Here’s What Huawei’s Android Ban Means For Consumers – A Summary

U.S. President Donald Trump signed an executive order last week that allows the government to prohibit American companies from doing business with foreign telecom outfits to safeguard network security. The move comes at the apex of a trade war between the United States and China, and after devices manufactured by China’s Huawei were classified as a security risk under the suspicion that the company may be forced by its government to spy on U.S. networks through these very devices. So it comes as no surprise that Huawei is the first to be impacted.

On Sunday, it was made public that U.S. companies would have to stop all business with Huawei in compliance with the new order. This, of course, includes Google, which has revoked Huawei’s Android license. But what does that mean for the average consumer? If you’re here, you likely have a Huawei device, are planning to buy one, or are simply curious as to the future of the world’s second largest smartphone manufacturer. We answer all your burning questions below.

Here is everything we’ve been able to gather regarding the implications of Huawei’s Android ban.

  • The ban affects all Huawei devices, including those in its “Honor” line, though implications are a tad different for existing and future devices.
  • Huawei has been afforded a 90-day exemption, ending August 19, to wrap up its business with U.S. companies. The company may use this grace period to continue sending updates to its existing Android phones. After said grace period, however, these devices will be barred from receiving any more Google-licensed Android updates.
  • Google Play and its Google Play Protect service will continue to work on existing Huawei devices (@Android).
  • Huawei has a three-month stockpile of parts that it buys from U.S. companies (Bloomberg), which should sustain hardware production for said period, but beyond that, the company will have to look into switching suppliers.
  • As for software, Huawei does still have the option to continue using Android in its bare-bones AOSP (Android Open-Source Project) form, but it will still have to find or develop alternatives for Google Play services, including the Play Store.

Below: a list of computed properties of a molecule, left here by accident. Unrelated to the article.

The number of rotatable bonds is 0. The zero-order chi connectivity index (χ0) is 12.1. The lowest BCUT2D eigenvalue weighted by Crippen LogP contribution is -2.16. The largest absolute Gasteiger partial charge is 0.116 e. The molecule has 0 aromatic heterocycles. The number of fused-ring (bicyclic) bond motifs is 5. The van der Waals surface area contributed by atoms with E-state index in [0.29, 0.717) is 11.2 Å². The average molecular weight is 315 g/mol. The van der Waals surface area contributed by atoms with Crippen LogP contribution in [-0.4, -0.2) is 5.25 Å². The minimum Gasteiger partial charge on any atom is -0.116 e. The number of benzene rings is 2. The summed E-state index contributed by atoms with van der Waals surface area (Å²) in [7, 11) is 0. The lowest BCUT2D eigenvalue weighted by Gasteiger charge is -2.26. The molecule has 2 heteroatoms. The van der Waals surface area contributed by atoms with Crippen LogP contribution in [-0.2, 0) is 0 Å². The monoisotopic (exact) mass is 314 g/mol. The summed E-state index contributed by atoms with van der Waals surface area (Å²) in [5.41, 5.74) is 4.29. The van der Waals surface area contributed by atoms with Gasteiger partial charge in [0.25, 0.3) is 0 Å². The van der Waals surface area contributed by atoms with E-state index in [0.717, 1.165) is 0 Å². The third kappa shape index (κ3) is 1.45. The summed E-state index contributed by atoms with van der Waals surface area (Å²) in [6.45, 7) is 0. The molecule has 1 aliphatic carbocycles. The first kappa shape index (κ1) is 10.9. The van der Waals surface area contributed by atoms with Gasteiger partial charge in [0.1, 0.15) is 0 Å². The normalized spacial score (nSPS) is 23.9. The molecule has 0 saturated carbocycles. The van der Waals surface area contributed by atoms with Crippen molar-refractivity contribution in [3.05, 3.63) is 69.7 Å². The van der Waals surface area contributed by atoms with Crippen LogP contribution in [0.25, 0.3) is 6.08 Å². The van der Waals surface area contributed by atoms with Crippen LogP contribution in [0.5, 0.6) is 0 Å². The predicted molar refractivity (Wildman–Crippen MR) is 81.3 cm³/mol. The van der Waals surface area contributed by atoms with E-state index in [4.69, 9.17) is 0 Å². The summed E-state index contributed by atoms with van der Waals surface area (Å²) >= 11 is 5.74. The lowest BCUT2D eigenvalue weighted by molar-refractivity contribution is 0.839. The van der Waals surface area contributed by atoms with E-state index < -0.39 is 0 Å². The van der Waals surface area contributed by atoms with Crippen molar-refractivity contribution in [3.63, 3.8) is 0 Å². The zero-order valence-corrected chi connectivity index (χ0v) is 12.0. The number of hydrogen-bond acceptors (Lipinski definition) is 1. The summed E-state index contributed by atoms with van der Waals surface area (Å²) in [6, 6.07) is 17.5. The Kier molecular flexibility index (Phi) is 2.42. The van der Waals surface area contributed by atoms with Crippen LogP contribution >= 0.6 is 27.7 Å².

• The company has been quietly working on its own mobile operating system. In development since 2012 and codenamed “HongMeng” (Huawei Central), the firmware will be able to run all Android apps and is expected for a release this fall. A newer report refutes this claim, saying that the OS is “far from ready” and may require third-party apps to be developed from scratch, which suggests it may not support Android apps (The Information). Update: Huawei has confirmed that HongMeng won’t be ready before late 2019 for China and 2020 for the rest of the world (Techradar).
  • If Huawei’s proprietary OS is unable to run Android apps, users may have to rely on third-party alternatives for apps from any companies based in the United States. This includes Facebook, Twitter, and the like.
  • A report by Bloomberg suggests that Huawei may already have a Play Store alternative on hand in the App Gallery offering that the company has been shipping with its devices of late. The App Gallery currently features apps that the company had developers build for the Chinese market.
  • While the company has its own Kirin line of SoCs, these chips are based on architecture developed by ARM, which too has cut ties with Huawei. ARM isn’t an American company – it is based in the UK – but it appears some of its designs use “US Origin technology” (BBC News).
  • Huawei has been removed from the SD Association, which means that it won’t be able to use the storage medium in future devices (Android Authority).
  • The Wi-Fi Alliance too has “temporarily restricted” Huawei’s say in the future of the Wi-Fi standard, though this doesn’t prevent the company from using the communications standard in their devices (Nikkei Asian Review).

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Sameed Khan

I write, game, design at times, and revel in sarcasm. You can find me on Twitter.